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Foxconn’s U.S. plant passes second vote; WSJ backtracks from iPhone display claims

The $3B tax subsidy package needed to persuade Foxconn to open a display plant in Wisconsin passed its second hurdle yesterday as the Wisconsin state assembly voted to approve the deal. This follows a vote by the jobs & economy committee earlier in the week …

There remain three further stages needed for formal approval. The next vote will be by the State Senate, followed by the joint finance committee, before going to the governor for final approval. That final stage at least will be a formality, governor Scott Walker a strong advocate for the deal.

There has been some confusion about what exactly the plant will make. Early reports referred only to large displays for TVs and monitors, but the WSJ last week suggested that it would also make LCD screens for iPhones.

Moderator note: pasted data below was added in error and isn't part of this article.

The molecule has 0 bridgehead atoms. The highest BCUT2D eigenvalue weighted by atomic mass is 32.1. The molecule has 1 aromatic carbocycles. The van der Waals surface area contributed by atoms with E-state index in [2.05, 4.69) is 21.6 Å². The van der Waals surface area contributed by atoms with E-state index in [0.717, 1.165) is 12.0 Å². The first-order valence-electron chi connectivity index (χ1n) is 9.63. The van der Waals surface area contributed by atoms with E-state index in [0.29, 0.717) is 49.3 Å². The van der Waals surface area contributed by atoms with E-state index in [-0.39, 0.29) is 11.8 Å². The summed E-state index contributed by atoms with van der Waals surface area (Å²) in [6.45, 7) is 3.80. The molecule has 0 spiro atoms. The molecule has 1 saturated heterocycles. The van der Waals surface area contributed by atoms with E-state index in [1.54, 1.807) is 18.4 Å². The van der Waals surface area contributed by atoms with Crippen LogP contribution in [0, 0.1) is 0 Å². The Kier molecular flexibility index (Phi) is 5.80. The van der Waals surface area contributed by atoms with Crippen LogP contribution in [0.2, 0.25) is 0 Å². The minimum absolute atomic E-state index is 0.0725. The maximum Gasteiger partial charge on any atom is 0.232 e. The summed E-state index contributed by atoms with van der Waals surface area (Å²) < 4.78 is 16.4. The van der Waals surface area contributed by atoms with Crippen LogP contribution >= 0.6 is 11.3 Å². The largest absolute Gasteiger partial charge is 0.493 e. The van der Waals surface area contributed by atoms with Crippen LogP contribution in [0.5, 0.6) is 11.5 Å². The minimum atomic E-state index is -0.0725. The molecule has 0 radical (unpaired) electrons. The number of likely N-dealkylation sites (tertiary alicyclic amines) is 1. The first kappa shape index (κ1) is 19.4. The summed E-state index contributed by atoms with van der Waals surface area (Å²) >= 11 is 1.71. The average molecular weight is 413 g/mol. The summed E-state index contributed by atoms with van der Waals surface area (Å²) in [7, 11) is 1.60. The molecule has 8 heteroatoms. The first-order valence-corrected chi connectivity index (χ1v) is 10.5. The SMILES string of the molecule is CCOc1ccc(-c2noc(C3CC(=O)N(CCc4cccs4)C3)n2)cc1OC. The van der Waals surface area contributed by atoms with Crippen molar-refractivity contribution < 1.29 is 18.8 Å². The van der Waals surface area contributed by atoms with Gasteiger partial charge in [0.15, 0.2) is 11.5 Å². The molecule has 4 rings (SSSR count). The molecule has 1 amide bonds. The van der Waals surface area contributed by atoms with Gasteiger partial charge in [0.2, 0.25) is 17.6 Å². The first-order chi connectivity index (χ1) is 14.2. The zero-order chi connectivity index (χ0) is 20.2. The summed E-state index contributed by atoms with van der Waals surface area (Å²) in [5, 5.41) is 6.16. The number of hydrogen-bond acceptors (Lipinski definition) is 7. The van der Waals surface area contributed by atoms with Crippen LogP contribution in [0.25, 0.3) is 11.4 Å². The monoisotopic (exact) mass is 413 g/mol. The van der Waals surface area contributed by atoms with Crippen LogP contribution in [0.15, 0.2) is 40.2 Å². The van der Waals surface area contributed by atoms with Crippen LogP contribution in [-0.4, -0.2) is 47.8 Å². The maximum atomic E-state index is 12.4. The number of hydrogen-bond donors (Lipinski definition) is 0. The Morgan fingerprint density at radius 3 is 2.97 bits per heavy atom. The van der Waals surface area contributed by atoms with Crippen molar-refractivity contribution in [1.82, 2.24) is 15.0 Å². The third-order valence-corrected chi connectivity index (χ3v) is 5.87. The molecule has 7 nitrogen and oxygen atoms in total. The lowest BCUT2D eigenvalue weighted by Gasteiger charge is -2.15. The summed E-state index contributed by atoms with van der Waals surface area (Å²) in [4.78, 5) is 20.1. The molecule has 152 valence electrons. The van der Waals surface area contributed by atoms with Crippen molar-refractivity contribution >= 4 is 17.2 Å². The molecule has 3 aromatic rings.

The paper’s latest report does back away somewhat from this claim, repeating the idea that it will make small displays as well as large ones, but this time omitting any mention of the U.S. plant making anything for Apple.

Foxconn, best known for assembling iPhones in China, is planning to build a $10 billion, 20 million square-foot campus that will primarily produce high-resolution liquid-crystal displays used in smartphones and car dashboards in addition to TVs.

Controversy over the subsidy continues after a state analysis showed the cost to be at least $231k per job and the payback time around 25 years.

Speaking on the assembly floor earlier in the day, Rep. Gary Hebl, a Democrat who represents Sun Prairie, said “I don’t want to gamble with the taxpayers money and if I’m going to break even in 25 years, that’s a horrible gamble. I’m better off putting my money in a mattress.” He voted against the bill.

Concerns have also reportedly been raised about allowing Foxconn to forgo compliance with some environmental requirements.

Photo: AP Photo/Vincent Yu

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Avatar for Ben Lovejoy Ben Lovejoy

Ben Lovejoy is a British technology writer and EU Editor for 9to5Mac. He’s known for his op-eds and diary pieces, exploring his experience of Apple products over time, for a more rounded review. He also writes fiction, with two technothriller novels, a couple of SF shorts and a rom-com!

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